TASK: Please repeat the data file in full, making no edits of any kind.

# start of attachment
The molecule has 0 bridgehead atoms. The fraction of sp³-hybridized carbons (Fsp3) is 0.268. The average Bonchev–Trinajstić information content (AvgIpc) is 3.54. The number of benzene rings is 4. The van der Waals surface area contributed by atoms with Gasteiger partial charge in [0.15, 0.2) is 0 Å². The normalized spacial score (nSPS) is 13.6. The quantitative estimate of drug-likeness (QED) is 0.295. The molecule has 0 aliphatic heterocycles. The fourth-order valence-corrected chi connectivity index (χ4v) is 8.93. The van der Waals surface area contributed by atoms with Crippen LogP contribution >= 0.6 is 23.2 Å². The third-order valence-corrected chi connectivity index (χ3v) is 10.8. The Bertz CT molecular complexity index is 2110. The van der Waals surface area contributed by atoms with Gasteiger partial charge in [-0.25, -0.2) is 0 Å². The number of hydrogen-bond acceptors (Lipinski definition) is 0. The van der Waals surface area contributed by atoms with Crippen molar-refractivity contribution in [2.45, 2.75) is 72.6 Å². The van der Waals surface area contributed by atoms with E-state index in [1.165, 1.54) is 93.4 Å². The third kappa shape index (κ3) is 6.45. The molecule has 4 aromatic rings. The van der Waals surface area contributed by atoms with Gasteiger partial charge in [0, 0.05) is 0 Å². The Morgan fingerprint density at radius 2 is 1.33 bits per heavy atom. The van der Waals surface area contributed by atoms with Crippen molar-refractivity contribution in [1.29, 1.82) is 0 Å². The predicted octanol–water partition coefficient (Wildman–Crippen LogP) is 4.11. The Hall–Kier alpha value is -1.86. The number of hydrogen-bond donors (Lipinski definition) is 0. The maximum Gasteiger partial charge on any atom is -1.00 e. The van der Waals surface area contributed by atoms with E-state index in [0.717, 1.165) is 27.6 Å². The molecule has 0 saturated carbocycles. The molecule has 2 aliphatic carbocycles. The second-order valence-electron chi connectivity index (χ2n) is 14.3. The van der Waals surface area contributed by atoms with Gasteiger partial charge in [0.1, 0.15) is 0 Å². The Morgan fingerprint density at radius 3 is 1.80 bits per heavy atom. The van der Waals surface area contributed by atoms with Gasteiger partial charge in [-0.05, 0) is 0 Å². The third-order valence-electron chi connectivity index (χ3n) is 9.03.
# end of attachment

The molecule has 0 bridgehead atoms. The fraction of sp³-hybridized carbons (Fsp3) is 0.268. The average Bonchev–Trinajstić information content (AvgIpc) is 3.54. The number of benzene rings is 4. The van der Waals surface area contributed by atoms with Gasteiger partial charge in [0.15, 0.2) is 0 Å². The normalized spacial score (nSPS) is 13.6. The quantitative estimate of drug-likeness (QED) is 0.295. The molecule has 0 aliphatic heterocycles. The fourth-order valence-corrected chi connectivity index (χ4v) is 8.93. The van der Waals surface area contributed by atoms with Crippen LogP contribution >= 0.6 is 23.2 Å². The third-order valence-corrected chi connectivity index (χ3v) is 10.8. The Bertz CT molecular complexity index is 2110. The van der Waals surface area contributed by atoms with Gasteiger partial charge in [-0.25, -0.2) is 0 Å². The number of hydrogen-bond acceptors (Lipinski definition) is 0. The van der Waals surface area contributed by atoms with Crippen molar-refractivity contribution in [2.45, 2.75) is 72.6 Å². The van der Waals surface area contributed by atoms with E-state index in [1.165, 1.54) is 93.4 Å². The third kappa shape index (κ3) is 6.45. The molecule has 4 aromatic rings. The van der Waals surface area contributed by atoms with Gasteiger partial charge in [0, 0.05) is 0 Å². The Morgan fingerprint density at radius 2 is 1.33 bits per heavy atom. The van der Waals surface area contributed by atoms with Crippen molar-refractivity contribution in [1.29, 1.82) is 0 Å². The predicted octanol–water partition coefficient (Wildman–Crippen LogP) is 4.11. The Hall–Kier alpha value is -1.86. The number of hydrogen-bond donors (Lipinski definition) is 0. The maximum Gasteiger partial charge on any atom is -1.00 e. The van der Waals surface area contributed by atoms with E-state index in [0.717, 1.165) is 27.6 Å². The molecule has 0 saturated carbocycles. The molecule has 2 aliphatic carbocycles. The second-order valence-electron chi connectivity index (χ2n) is 14.3. The van der Waals surface area contributed by atoms with Gasteiger partial charge in [0.1, 0.15) is 0 Å². The Morgan fingerprint density at radius 3 is 1.80 bits per heavy atom. The van der Waals surface area contributed by atoms with Gasteiger partial charge in [-0.05, 0) is 0 Å². The third-order valence-electron chi connectivity index (χ3n) is 9.03.